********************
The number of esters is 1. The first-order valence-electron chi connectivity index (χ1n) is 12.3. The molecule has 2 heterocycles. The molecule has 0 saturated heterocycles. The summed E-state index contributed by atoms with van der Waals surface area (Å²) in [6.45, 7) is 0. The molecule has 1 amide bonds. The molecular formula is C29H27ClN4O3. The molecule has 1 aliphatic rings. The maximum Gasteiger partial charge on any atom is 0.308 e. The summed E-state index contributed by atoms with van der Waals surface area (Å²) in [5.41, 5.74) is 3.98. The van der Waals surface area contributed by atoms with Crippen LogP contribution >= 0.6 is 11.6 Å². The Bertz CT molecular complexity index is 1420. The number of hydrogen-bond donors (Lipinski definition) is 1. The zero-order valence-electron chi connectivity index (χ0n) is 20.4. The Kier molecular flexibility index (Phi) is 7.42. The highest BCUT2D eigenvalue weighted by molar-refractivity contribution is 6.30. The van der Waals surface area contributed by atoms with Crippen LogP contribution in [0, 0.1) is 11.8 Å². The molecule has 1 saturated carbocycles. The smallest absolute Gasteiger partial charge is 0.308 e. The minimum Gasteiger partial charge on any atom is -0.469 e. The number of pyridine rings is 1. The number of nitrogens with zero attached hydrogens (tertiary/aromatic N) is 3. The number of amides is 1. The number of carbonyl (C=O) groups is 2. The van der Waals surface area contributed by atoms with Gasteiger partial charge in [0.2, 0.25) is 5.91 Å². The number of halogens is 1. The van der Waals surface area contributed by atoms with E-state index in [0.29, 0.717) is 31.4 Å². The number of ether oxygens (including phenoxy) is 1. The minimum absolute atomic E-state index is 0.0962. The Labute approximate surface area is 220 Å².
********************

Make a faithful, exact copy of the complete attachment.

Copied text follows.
The number of esters is 1. The first-order valence-electron chi connectivity index (χ1n) is 12.3. The molecule has 2 heterocycles. The molecule has 0 saturated heterocycles. The summed E-state index contributed by atoms with van der Waals surface area (Å²) in [6.45, 7) is 0. The molecule has 1 amide bonds. The molecular formula is C29H27ClN4O3. The molecule has 1 aliphatic rings. The maximum Gasteiger partial charge on any atom is 0.308 e. The summed E-state index contributed by atoms with van der Waals surface area (Å²) in [5.41, 5.74) is 3.98. The van der Waals surface area contributed by atoms with Crippen LogP contribution >= 0.6 is 11.6 Å². The Bertz CT molecular complexity index is 1420. The number of hydrogen-bond donors (Lipinski definition) is 1. The zero-order valence-electron chi connectivity index (χ0n) is 20.4. The Kier molecular flexibility index (Phi) is 7.42. The highest BCUT2D eigenvalue weighted by molar-refractivity contribution is 6.30. The van der Waals surface area contributed by atoms with Crippen LogP contribution in [0, 0.1) is 11.8 Å². The molecule has 1 saturated carbocycles. The smallest absolute Gasteiger partial charge is 0.308 e. The minimum Gasteiger partial charge on any atom is -0.469 e. The number of pyridine rings is 1. The number of nitrogens with zero attached hydrogens (tertiary/aromatic N) is 3. The number of amides is 1. The number of carbonyl (C=O) groups is 2. The van der Waals surface area contributed by atoms with Gasteiger partial charge in [0.2, 0.25) is 5.91 Å². The number of halogens is 1. The van der Waals surface area contributed by atoms with E-state index in [0.29, 0.717) is 31.4 Å². The number of ether oxygens (including phenoxy) is 1. The minimum absolute atomic E-state index is 0.0962. The Labute approximate surface area is 220 Å².